|3.||She Walks Well||3:36|
|4.||Blessings on the Night (Blessings on Thee, Old Landlord)||0:34|
|5.||Can He Swim? / The First Dive||3:25|
|7.||The First Dive (Raising The Sub)||8:04|
|10.||Drink Up, Lincoln||1:43|
|11.||Mama Bahama Islander||1:13|
|12.||Blessings on the Night (The Kiss)||2:41|
|14.||The First Dive (Fifteen Degrees)||2:42|
|15.||The First Dive (The Tanker)||1:08|
|16.||Gentlemen, the Queen / Explosive Situation||1:35|
|17.||The Big Heist||10:14|
|18.||Finale and She Walks Well||2:39|
|19.||BONUS TRACK: The Big Heist (Album version)||5:49|
|Total Album Time:||57:51|
From the Manufacturer
Frank Sinatra was convinced to star in and co-produce the film under Sinatra Enterprises, his own production company. It was Sinatra's idea to hire jazz great Ellington to score the film. Their paths had crossed many times over the years and they had a strong mutual respect. In addition to his strong jazz background, Ellington had also gained some experience scoring films.
Assault on a Queen was shot in Florida and California in September and October 1965 and Ellington was announced as composer in mid-November. Because of his packed schedule, there was very little time for Ellington to write and record the score. During recording, Ellington had to leave to begin a concert tour overseas and work on the score continued with the participation of Nathan Van Cleave, a veteran composer and orchestrator who had often worked for Paramount.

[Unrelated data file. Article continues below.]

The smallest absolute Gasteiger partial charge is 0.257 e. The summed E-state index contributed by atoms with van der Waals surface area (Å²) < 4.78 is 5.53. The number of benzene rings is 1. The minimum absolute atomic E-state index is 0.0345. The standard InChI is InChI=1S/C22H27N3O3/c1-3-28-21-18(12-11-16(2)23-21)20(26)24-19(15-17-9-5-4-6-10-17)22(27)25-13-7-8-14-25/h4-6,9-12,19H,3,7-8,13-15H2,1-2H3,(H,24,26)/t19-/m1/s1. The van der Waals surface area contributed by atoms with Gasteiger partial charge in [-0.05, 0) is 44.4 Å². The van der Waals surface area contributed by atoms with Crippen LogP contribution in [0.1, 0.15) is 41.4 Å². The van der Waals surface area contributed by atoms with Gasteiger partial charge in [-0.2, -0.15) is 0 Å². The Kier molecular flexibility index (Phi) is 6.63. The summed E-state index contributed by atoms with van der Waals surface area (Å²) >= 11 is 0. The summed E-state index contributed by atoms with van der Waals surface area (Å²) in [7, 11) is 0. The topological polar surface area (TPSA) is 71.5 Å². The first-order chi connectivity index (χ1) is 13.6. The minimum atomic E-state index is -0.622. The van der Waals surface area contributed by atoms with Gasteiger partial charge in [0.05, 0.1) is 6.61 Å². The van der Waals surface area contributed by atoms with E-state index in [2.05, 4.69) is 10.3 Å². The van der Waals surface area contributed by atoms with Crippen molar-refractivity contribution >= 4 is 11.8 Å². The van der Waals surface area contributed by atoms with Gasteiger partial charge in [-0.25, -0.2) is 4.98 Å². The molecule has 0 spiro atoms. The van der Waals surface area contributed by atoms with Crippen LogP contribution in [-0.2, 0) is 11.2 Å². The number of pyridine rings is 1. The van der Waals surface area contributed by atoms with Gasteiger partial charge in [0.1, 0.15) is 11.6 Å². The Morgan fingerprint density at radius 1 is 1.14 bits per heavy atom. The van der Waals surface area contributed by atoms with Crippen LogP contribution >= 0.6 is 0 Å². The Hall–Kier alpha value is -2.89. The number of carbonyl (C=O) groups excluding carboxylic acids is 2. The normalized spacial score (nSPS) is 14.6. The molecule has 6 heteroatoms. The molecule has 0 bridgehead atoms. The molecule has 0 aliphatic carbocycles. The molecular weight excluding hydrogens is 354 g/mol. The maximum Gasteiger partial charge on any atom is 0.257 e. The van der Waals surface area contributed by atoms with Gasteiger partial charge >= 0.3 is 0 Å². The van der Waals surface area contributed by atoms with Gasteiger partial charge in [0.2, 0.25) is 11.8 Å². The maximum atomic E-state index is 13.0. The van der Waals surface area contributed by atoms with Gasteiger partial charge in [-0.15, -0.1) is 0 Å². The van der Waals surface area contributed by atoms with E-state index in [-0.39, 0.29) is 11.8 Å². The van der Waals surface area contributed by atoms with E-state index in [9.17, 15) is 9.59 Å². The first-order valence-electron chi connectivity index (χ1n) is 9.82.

In addition arranger-orchestrator Frank Comstock joined the team to assist in the arranging and orchestrating. Ellington did generate a fair amount of material, which he recorded with an 18-piece band, which included some legendary soloists such as Cat Anderson and Cootie Williams, Jimmy Hamilton, Johnny Hodges, Paul Gonsalves and Harry Carney, John Lamb and Louis Bellson, augmented by some of the West Coast's finest jazzmen, including Milt Bernhart , Conte Candoli, along with Buddy Collette and Bud Shank.
Five of Ellington's original recordings survived in the final film. The remainder of Ellington's work was adapted by Van Cleave and Comstock for the score as it now exists in the movie. The film's box-office failure, and the fact that so much of the final score was not purely Ellington's work, meant that no soundtrack album was issued in 1966. But Sinatra and Ellington remained friends, and a year later even recorded an album together.
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